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Tuesday, 13 March 2012
Page: 2757


Mr BRADBURY (LindsayAssistant Treasurer and Minister Assisting for Deregulation) (19:23): Thank you very much, Madam Deputy Speaker. I take the opportunity to thank those members who have contributed to this debate: the member for Casey and the member for Blair. The member for Blair, of course, is one of the great contributors to these amendments to the tax law and a very avid contributor to matters relating to taxation.

The Indirect Tax Laws Amendment (Assessment) Bill 2012 establishes a system of self-assessment for the administration of the indirect tax laws as well as making other changes to the indirect tax laws. The amendments in this bill draw together a number of improvements to the tax laws that have been contemplated by governments for almost 20 years. These include furthering the tax laws improvement project of 1995 and introducing greater standardisation across the administration regimes for different taxes through the adoption of the tax code conventions.

Schedule 1 will simplify the tax system by allowing taxpayers to self-assess their indirect tax liabilities and entitlements for the GST, luxury car tax, wine equalisation tax and fuel tax credits. It will implement recommendations arising from the Board of Taxation's 2008 review of the legal framework for the administration of the goods and services tax. The schedule harmonises the self-actuating system of GST, luxury car tax, wine equalisation tax and fuel tax credits with the self-assessment system of income tax by adopting well-established principals from the income tax self-assessment system where appropriate, with some modifications to allow for the special features of indirect taxes. The provisions use tax code conventions and are drafted generically so they can be applied across all taxes. Under the current self-actuating system, taxpayers are automatically liable for indirect tax liabilities or entitlements based on the liabilities and entitlements attributable to a tax period. Under the new assessment regime, taxpayers will only be liable to pay or be entitled to a refund of the amount stated in their assessment. Taxpayers can continue to report their indirect tax liabilities and entitlements in the same manner as they currently do. In most cases lodgement of a Business Activity Statement will trigger a self assessment. The commissioner will be taken to have made an assessment and the Business Activity Statement will be treated as a notice of assessment. Taxpayers who are required who are required to lodge a Business Activity Statement will continue to do so on the same due dates and will be required to pay their liabilities on the same day.

Consistent with the income tax assessment regime the commissioner may amend an assessment within a four-year period of review. Likewise taxpayers may apply for an amendment within that same four-year period. An assessment may only be amended outside the period of review in certain circumstance. An amendment in the period of review will give rise to a refreshed period of review of four years in relation to the particular that was amended.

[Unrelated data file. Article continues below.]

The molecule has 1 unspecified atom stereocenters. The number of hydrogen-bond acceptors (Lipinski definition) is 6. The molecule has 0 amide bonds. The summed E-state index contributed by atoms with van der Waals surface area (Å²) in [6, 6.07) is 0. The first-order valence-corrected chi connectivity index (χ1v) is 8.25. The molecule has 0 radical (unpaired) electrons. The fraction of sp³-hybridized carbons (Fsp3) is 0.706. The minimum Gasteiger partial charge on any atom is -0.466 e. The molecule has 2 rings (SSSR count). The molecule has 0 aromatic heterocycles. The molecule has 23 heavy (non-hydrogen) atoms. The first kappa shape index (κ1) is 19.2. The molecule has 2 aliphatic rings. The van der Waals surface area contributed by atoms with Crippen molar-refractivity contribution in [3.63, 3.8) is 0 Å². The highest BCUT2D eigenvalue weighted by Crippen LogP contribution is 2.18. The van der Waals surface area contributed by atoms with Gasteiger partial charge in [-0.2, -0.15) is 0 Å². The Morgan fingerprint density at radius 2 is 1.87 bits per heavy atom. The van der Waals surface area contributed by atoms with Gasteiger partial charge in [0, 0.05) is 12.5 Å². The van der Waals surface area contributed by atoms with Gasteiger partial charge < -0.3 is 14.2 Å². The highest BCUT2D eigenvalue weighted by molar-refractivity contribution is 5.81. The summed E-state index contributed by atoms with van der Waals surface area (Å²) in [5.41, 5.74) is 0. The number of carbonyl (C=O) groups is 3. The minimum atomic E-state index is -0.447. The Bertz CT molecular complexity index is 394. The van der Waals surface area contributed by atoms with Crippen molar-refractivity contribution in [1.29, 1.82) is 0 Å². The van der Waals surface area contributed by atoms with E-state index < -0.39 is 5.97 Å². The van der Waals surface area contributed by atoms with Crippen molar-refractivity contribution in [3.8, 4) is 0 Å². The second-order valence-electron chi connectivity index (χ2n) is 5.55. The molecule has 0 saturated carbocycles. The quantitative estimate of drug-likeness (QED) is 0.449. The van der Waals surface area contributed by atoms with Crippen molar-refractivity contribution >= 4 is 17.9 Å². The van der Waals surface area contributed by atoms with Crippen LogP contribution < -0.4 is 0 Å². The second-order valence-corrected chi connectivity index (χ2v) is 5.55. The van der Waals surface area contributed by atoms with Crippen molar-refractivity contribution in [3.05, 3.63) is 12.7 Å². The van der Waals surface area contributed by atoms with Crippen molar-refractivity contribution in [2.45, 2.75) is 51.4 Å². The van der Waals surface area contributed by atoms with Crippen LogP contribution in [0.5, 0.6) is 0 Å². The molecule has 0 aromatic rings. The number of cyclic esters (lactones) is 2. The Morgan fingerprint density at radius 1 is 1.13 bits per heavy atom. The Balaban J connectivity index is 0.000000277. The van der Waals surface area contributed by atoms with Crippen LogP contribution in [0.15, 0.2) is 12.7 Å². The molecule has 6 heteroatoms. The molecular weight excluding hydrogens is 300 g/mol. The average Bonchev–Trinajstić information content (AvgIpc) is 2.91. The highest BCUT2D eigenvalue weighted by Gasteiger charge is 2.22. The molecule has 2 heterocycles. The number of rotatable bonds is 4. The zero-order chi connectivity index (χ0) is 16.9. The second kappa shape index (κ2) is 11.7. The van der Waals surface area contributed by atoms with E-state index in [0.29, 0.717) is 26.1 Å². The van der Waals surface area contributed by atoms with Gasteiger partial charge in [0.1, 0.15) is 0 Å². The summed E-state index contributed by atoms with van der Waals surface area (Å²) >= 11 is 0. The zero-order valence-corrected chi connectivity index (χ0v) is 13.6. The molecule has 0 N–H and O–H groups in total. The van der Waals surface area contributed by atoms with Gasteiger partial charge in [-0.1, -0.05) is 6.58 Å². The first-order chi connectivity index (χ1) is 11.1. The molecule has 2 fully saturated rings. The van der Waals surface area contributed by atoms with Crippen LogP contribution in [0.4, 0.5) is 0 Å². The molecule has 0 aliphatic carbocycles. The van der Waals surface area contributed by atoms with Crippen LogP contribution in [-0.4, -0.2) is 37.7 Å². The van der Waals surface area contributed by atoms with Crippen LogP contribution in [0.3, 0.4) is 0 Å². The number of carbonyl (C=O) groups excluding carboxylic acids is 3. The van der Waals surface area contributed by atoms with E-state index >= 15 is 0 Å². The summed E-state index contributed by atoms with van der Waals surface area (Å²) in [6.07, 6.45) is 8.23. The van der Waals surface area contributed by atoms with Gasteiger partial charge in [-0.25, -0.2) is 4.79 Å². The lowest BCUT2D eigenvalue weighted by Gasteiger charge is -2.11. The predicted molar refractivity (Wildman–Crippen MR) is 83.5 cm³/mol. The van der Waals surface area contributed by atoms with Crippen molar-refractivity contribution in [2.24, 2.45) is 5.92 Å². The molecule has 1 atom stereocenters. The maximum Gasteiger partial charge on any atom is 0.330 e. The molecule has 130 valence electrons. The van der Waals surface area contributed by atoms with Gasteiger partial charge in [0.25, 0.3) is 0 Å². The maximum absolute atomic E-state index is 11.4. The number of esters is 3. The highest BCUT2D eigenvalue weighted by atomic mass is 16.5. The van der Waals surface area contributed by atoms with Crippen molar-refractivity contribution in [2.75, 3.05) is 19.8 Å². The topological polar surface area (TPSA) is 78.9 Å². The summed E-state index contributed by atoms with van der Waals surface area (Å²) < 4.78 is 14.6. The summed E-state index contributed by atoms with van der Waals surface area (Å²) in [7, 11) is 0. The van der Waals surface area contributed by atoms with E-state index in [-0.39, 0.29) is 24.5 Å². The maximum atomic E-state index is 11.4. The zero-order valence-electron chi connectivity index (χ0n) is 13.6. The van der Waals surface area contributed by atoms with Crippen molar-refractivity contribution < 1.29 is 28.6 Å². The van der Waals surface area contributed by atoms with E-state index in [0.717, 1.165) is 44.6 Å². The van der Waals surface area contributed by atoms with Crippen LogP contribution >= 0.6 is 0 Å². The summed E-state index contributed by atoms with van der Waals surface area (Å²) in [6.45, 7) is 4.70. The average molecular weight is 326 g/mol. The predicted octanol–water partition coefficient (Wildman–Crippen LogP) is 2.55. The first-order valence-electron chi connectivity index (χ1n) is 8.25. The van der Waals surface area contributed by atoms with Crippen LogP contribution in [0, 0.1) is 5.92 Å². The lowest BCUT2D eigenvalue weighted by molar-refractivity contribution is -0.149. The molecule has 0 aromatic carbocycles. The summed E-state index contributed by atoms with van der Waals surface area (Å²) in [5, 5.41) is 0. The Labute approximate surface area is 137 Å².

To minimise the administrative and compliance costs for both taxpayers and the commissioner, some features of the existing regime have been preserved and where necessary existing administrative practices have been legislated. These changes to the administrative framework for indirect taxes will formalise the administration process for the indirect tax laws and help reduce the complexities associated with having different administrative regimes for indirect and income taxes. Greater standardisation between the administration regimes of the two taxes will result in lower compliance costs for taxpayers. It will also decrease the need for advisers and administrators to have specialist knowledge of the multiple tax administration provisions. The majority of the amendments in schedule commence on 1 July 2012. The amendments, which remove provisions no longer applicable following the introduction of the new assessment regime, commence on 1 January 2017.

Schedule 2 legislates the commissioner's power to make a determination to allow a taxpayer to take into account on his or her return for the current tax period minor errors made on certain returns for preceding tax periods. The amendments contained in this schedule ensure that the commissioner may, in a self-assessment system, continue to allow taxpayers to correct mistakes in a current tax period rather than needing to amend an earlier assessment.

Schedule 3 confirms that that luxury car tax and wine equalisation tax are part of the calculation of the net amount under the GST act. The luxury car tax and wine equalisation tax acts already provide that payments and refunds of amounts under these acts are to be added to or subtracted from the net amount calculated under the GST act. However these amounts are not specifically identified in the definition of net amount in the GST act. There will be no practical changes. Both taxpayers and the commissioner have treated these amounts as part of the net amount in accordance with the luxury car tax and wine equalisation tax acts.

Schedule 4 corrects technical or drafting defects, removes anomalies and addresses unintended outcomes to ensure that the taxation law operates as intended. This is part of the governments ongoing commitment to the care and maintenance of the tax system and I commend the bill to the House.

Question agreed to.

Bill read a second time.

Message from the Governor General recommending appropriation announced.

Ordered that this bill be reported to the House without amendment.